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Logan Child Poverty Community Forum

Saturday, March 16, 2013 - 11:00am - 12:30pm

Kyra and Jaylin

At Kids and Families Day at State Capitol ready to speak up about poverty

Addiction? Incarceration? Unemployment? Obesity?  All these issues stem from vulnerable families trying to get by on a wage that is not live-able or in communities where jobs are scarce.  In 1970, the median job paid roughly $20/hour. Today, it's less than half that.  Our country can thrive when people have the means to rise out of poverty.

Youth Join State Effort to End Child Poverty

Appalachian Center for Equality Youth Leadership in Logan, West Virginia is helping spearhead the local effort of the statewide Our Children, Our Future: The Campaign to End Child PovertyAt a community meeting on January 23rd in Logan, WV the youth voiced their concerns about child poverty and helped plan a regional forum in March where legislators and local officials will be invited to learn about

Food not NATO - Elect To End Hunger & Poverty

Thursday, May 24, 2012 - 7:00pm

Free and open to all!

-The amazing global effort to end poverty and militarism!
-An inspiring presentation by Food Not Bombs co-founder Keith McHenry.

Tony Hall to Discuss Hunger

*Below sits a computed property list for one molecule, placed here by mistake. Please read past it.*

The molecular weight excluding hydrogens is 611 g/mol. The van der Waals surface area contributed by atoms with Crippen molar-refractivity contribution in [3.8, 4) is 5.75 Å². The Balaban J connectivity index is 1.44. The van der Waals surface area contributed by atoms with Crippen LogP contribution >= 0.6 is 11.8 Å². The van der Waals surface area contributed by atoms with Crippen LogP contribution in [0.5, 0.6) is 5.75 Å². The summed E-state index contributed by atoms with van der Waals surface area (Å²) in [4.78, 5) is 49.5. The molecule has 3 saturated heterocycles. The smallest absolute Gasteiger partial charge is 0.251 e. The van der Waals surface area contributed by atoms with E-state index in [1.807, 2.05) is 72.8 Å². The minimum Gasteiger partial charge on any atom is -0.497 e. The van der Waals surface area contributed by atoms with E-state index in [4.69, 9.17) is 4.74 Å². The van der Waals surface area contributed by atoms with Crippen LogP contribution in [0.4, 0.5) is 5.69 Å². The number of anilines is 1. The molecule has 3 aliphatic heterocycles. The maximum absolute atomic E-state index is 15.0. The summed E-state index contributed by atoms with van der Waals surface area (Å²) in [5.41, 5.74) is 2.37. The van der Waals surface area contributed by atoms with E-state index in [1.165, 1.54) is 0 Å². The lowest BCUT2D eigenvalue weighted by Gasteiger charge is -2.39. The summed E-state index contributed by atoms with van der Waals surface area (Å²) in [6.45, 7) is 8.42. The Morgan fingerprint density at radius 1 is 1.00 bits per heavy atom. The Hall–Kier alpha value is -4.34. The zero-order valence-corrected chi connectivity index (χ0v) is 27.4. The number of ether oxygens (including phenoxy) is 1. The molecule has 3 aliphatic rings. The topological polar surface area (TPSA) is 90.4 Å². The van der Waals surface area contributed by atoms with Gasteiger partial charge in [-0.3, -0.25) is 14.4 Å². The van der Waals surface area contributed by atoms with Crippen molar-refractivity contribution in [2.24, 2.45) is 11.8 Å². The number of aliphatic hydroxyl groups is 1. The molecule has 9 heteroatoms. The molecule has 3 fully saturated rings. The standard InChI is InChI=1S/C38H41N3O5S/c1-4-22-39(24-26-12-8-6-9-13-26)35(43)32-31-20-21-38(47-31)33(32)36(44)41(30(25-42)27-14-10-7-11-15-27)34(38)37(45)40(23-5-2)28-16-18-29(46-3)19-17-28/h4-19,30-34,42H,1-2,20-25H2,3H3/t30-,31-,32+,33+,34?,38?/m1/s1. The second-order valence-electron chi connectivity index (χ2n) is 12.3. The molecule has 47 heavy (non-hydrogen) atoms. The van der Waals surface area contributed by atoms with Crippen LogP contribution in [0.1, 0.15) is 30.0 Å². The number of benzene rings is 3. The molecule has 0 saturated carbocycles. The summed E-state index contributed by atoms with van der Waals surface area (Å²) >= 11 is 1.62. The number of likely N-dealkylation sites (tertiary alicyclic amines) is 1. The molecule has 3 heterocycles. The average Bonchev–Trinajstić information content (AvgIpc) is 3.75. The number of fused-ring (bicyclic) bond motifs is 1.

Tuesday, October 12, 2010 - 6:30pm

Former Congressman Tony Hall will discuss ways to empower citizens to create the political will needed to address hunger and poverty.

Many Strands in the Net of Subsistence: Alaskans Share Experiences, Values and Hopes

“Each culture has their own values…You understand our value of our resources, and we respect you for that.  Thank you for listening to us.” -Grace Washington

From 1998-2003, AFSC partnered with Alaskan Quakers to sponsor Alaskans Listening to Alaskans about Subsistence

West Virginia - Economic Justice in Hard Times: Then and Now

Economic Justice in Hard Times: then and now

Rick Wilson, director of AFSC’s West Virginia Economic Justice Project

Rome is burning—
no time to fiddle

In the grip of the Great Depression, as 89 percent of Lincoln County residents struggled to survive on meager relief payments and 6,000 children in McDowell County could not go to school because they didn’t have clothing, West Virginia’s democratic governors resisted federal initiatives aimed at stimulating the economy.

In An Appalachian New Deal: West Virginia in the Great Depression, Jerry B. Thomas relates how Gov. Guy Kump spoke out against a national “spending orgy” as he withdrew rural road projects, reduced relief rolls and slashed payments for desperate families.

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